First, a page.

There are times when a registered professional engineer is required on site to ensure scaffolds are safe. Engineers are needed to design the direct connections of masons’ multi-point suspension scaffolds. An engineer is also required to design scaffolds particularly when scaffolds must be moved when workers are on them, when pole scaffolds are more than 60 feet high, tube and coupler scaffolds more than 125 feet high and fabricated frame scaffolds more than 125 feet high above their base plates. Registered engineers must design the brackets used on fabricated frame scaffolds that support cantilevered loads. And lastly, engineers must design outrigger scaffold and scaffolds components.

Scaffold Safety Do’s and Don’ts

Scaffolds present a number of potential safety hazards, which is why competent and qualified persons must be on site to inspect them and why in some cases engineers must design them. But using scaffolds safely also requires some common sense, like following this list of “Don’ts.”

  • Don’t stand on barrels, boxes, blocks or anything else to increase your height while on a scaffold.
  • Don’t overload the scaffold.
  • Don’t walk on a scaffold that’s covered in snow, ice or mud.
  • Don’t use a scaffold that’s damaged.
  • Don’t climb on parts of the scaffold not intended for climbing.
  • Don’t jump between scaffold platforms.
  • Don’t rock or move the scaffold.
  • Don’t use a scaffold without flooring or guardrails in place.
  • Don’t use a scaffold during inclement weather like a snowstorm, high winds or heavy rain.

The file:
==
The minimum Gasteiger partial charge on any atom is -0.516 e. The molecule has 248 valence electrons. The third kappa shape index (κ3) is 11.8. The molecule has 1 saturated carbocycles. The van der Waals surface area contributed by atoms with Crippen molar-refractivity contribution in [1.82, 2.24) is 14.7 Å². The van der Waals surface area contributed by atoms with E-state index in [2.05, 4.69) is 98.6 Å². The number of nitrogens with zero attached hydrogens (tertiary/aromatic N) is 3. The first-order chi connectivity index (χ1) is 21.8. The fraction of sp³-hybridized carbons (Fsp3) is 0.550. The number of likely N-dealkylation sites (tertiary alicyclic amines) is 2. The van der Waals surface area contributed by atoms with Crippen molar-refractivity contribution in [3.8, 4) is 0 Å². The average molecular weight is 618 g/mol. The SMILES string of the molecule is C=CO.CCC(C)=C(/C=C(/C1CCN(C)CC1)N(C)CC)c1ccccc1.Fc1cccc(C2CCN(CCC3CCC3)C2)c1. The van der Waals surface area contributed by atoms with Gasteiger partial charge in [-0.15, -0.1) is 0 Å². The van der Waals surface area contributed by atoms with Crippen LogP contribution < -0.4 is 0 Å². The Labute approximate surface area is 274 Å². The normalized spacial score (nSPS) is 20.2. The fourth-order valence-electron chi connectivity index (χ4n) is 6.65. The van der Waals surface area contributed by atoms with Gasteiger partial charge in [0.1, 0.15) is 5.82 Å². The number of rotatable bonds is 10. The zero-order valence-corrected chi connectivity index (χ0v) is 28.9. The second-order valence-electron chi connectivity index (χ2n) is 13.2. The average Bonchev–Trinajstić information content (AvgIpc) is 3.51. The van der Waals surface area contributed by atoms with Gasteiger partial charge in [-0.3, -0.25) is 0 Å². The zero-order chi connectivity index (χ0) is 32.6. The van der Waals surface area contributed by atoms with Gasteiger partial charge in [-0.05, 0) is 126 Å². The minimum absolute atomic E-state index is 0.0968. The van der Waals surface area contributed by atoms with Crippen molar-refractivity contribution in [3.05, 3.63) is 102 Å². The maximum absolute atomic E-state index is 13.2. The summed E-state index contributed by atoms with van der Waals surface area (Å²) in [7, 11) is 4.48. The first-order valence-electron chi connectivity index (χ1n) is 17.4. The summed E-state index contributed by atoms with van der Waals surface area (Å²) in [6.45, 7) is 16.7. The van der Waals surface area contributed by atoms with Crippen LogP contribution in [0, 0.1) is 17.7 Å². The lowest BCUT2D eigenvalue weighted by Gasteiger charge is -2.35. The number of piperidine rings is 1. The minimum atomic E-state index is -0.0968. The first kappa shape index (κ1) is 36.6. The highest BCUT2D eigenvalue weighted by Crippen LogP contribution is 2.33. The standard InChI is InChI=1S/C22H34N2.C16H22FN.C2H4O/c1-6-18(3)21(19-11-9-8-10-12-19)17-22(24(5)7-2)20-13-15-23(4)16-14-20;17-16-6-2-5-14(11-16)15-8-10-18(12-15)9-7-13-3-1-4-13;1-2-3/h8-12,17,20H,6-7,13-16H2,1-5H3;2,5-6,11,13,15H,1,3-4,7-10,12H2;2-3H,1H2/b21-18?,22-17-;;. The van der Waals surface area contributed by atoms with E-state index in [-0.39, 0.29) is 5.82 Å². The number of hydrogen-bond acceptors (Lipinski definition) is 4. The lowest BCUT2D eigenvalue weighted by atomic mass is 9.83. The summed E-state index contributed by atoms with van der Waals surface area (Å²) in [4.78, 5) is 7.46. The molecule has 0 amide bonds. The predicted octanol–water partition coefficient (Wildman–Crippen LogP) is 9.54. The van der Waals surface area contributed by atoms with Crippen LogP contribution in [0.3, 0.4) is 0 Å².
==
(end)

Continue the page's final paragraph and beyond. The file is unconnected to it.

There are also many proactive actions workers can take to remain safe.

  • Do wear appropriate PPE.
  • Do check the inspection tags before using a scaffold.
  • Do level the scaffold after each move.
  • Do use safety belts when working on any scaffold more than 10 feet high.
  • Do keep both feet on the decking.
  • Do be mindful of your fellow workers’ locations.
  • Do follow the manufacturers instructions when erecting a scaffold.
  • Do lock the wheels before using a scaffold.
  • Do have a toolbox talk before work begins.

A toolbox talk is a group discussion that focuses on a specific safety issue. Toolbox talks are informal, without a broad agenda, and are more for safety maintenance and specifics. There are myriad topics for scaffolding-focused toolbox talks. Before you’ve introduced scaffolds on your site you can start by talking about different types of scaffolding, then move to how to safely access scaffolds, or proper scaffold construction. A toolbox talk on scaffolding should be held before workers start a project using scaffolds and any time after a scaffold needs to be re-evaluated for safety, like if inclement weather damages the scaffold overnight and it has to be repaired.

ExakTime can help you monitor the safety of your workers by knowing which workers are on site, allowing workers to communicate dangerous conditions through field notes and allowing you to schedule recurring toolbox talks so that no one misses them.